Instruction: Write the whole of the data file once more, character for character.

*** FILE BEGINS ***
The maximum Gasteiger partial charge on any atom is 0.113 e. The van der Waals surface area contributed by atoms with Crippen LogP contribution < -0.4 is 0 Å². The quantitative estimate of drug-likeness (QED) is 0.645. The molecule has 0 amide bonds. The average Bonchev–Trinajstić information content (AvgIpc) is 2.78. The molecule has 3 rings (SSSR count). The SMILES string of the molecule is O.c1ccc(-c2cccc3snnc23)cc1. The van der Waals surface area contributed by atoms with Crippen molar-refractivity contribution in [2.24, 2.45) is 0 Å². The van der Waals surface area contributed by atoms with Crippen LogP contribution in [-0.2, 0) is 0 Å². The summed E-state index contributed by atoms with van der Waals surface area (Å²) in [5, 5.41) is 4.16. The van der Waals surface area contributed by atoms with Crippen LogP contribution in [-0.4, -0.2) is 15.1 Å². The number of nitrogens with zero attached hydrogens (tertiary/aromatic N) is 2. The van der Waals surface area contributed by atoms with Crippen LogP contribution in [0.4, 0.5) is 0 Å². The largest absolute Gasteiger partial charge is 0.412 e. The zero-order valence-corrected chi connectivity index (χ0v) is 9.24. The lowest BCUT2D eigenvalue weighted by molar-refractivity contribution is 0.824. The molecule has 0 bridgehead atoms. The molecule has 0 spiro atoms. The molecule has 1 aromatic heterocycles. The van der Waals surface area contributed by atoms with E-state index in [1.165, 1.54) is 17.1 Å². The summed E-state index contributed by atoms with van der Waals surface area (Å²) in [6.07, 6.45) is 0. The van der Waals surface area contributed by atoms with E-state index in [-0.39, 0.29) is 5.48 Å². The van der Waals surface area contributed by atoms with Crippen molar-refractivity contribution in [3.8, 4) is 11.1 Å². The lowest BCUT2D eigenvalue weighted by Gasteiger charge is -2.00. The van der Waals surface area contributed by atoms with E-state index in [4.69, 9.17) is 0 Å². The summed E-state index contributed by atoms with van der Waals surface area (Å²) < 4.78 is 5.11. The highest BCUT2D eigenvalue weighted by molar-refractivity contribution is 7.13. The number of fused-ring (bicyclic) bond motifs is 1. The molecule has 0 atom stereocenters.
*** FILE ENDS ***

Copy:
The maximum Gasteiger partial charge on any atom is 0.113 e. The van der Waals surface area contributed by atoms with Crippen LogP contribution < -0.4 is 0 Å². The quantitative estimate of drug-likeness (QED) is 0.645. The molecule has 0 amide bonds. The average Bonchev–Trinajstić information content (AvgIpc) is 2.78. The molecule has 3 rings (SSSR count). The SMILES string of the molecule is O.c1ccc(-c2cccc3snnc23)cc1. The van der Waals surface area contributed by atoms with Crippen molar-refractivity contribution in [2.24, 2.45) is 0 Å². The van der Waals surface area contributed by atoms with Crippen LogP contribution in [-0.2, 0) is 0 Å². The summed E-state index contributed by atoms with van der Waals surface area (Å²) in [5, 5.41) is 4.16. The van der Waals surface area contributed by atoms with Crippen LogP contribution in [-0.4, -0.2) is 15.1 Å². The number of nitrogens with zero attached hydrogens (tertiary/aromatic N) is 2. The van der Waals surface area contributed by atoms with Crippen LogP contribution in [0.4, 0.5) is 0 Å². The largest absolute Gasteiger partial charge is 0.412 e. The zero-order valence-corrected chi connectivity index (χ0v) is 9.24. The lowest BCUT2D eigenvalue weighted by molar-refractivity contribution is 0.824. The molecule has 0 bridgehead atoms. The molecule has 0 spiro atoms. The molecule has 1 aromatic heterocycles. The van der Waals surface area contributed by atoms with E-state index in [1.165, 1.54) is 17.1 Å². The summed E-state index contributed by atoms with van der Waals surface area (Å²) in [6.07, 6.45) is 0. The van der Waals surface area contributed by atoms with E-state index in [-0.39, 0.29) is 5.48 Å². The van der Waals surface area contributed by atoms with Crippen molar-refractivity contribution in [3.8, 4) is 11.1 Å². The lowest BCUT2D eigenvalue weighted by Gasteiger charge is -2.00. The van der Waals surface area contributed by atoms with E-state index in [4.69, 9.17) is 0 Å². The summed E-state index contributed by atoms with van der Waals surface area (Å²) < 4.78 is 5.11. The highest BCUT2D eigenvalue weighted by molar-refractivity contribution is 7.13. The number of fused-ring (bicyclic) bond motifs is 1. The molecule has 0 atom stereocenters.